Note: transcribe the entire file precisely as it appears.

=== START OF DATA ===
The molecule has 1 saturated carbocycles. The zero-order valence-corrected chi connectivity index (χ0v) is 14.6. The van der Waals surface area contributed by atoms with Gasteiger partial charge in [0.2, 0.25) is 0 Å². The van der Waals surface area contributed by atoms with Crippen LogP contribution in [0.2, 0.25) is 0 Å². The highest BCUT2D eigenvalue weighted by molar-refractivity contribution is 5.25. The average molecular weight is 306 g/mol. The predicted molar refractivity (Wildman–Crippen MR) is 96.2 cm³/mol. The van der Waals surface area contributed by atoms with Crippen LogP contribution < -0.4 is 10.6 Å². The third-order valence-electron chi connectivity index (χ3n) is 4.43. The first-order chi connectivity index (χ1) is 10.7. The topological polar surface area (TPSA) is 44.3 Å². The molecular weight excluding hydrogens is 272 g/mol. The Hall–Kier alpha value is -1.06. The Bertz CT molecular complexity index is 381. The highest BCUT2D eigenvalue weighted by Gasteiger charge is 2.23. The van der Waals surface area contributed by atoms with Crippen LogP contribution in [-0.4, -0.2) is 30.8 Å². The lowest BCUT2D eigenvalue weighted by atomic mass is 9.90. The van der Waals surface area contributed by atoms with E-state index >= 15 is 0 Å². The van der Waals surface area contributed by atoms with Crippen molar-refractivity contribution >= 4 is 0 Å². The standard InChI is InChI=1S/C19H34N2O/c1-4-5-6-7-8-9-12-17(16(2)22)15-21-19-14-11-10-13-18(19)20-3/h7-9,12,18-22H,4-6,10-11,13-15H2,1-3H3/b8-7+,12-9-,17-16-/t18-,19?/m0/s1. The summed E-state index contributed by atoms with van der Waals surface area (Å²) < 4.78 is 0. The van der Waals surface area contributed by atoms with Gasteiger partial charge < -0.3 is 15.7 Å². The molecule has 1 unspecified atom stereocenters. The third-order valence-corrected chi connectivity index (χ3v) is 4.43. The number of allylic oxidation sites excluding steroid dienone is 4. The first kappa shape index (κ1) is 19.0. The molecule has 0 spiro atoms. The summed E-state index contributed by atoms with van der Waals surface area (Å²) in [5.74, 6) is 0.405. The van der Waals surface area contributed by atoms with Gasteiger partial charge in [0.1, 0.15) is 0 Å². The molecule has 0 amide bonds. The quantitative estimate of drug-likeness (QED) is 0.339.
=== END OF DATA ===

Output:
The molecule has 1 saturated carbocycles. The zero-order valence-corrected chi connectivity index (χ0v) is 14.6. The van der Waals surface area contributed by atoms with Gasteiger partial charge in [0.2, 0.25) is 0 Å². The van der Waals surface area contributed by atoms with Crippen LogP contribution in [0.2, 0.25) is 0 Å². The highest BCUT2D eigenvalue weighted by molar-refractivity contribution is 5.25. The average molecular weight is 306 g/mol. The predicted molar refractivity (Wildman–Crippen MR) is 96.2 cm³/mol. The van der Waals surface area contributed by atoms with Crippen LogP contribution < -0.4 is 10.6 Å². The third-order valence-electron chi connectivity index (χ3n) is 4.43. The first-order chi connectivity index (χ1) is 10.7. The topological polar surface area (TPSA) is 44.3 Å². The molecular weight excluding hydrogens is 272 g/mol. The Hall–Kier alpha value is -1.06. The Bertz CT molecular complexity index is 381. The highest BCUT2D eigenvalue weighted by Gasteiger charge is 2.23. The van der Waals surface area contributed by atoms with Crippen LogP contribution in [-0.4, -0.2) is 30.8 Å². The lowest BCUT2D eigenvalue weighted by atomic mass is 9.90. The van der Waals surface area contributed by atoms with E-state index >= 15 is 0 Å². The van der Waals surface area contributed by atoms with Crippen molar-refractivity contribution >= 4 is 0 Å². The standard InChI is InChI=1S/C19H34N2O/c1-4-5-6-7-8-9-12-17(16(2)22)15-21-19-14-11-10-13-18(19)20-3/h7-9,12,18-22H,4-6,10-11,13-15H2,1-3H3/b8-7+,12-9-,17-16-/t18-,19?/m0/s1. The summed E-state index contributed by atoms with van der Waals surface area (Å²) < 4.78 is 0. The van der Waals surface area contributed by atoms with Gasteiger partial charge < -0.3 is 15.7 Å². The molecule has 1 unspecified atom stereocenters. The third-order valence-corrected chi connectivity index (χ3v) is 4.43. The number of allylic oxidation sites excluding steroid dienone is 4. The first kappa shape index (κ1) is 19.0. The molecule has 0 spiro atoms. The summed E-state index contributed by atoms with van der Waals surface area (Å²) in [5.74, 6) is 0.405. The van der Waals surface area contributed by atoms with Gasteiger partial charge in [0.1, 0.15) is 0 Å². The molecule has 0 amide bonds. The quantitative estimate of drug-likeness (QED) is 0.339.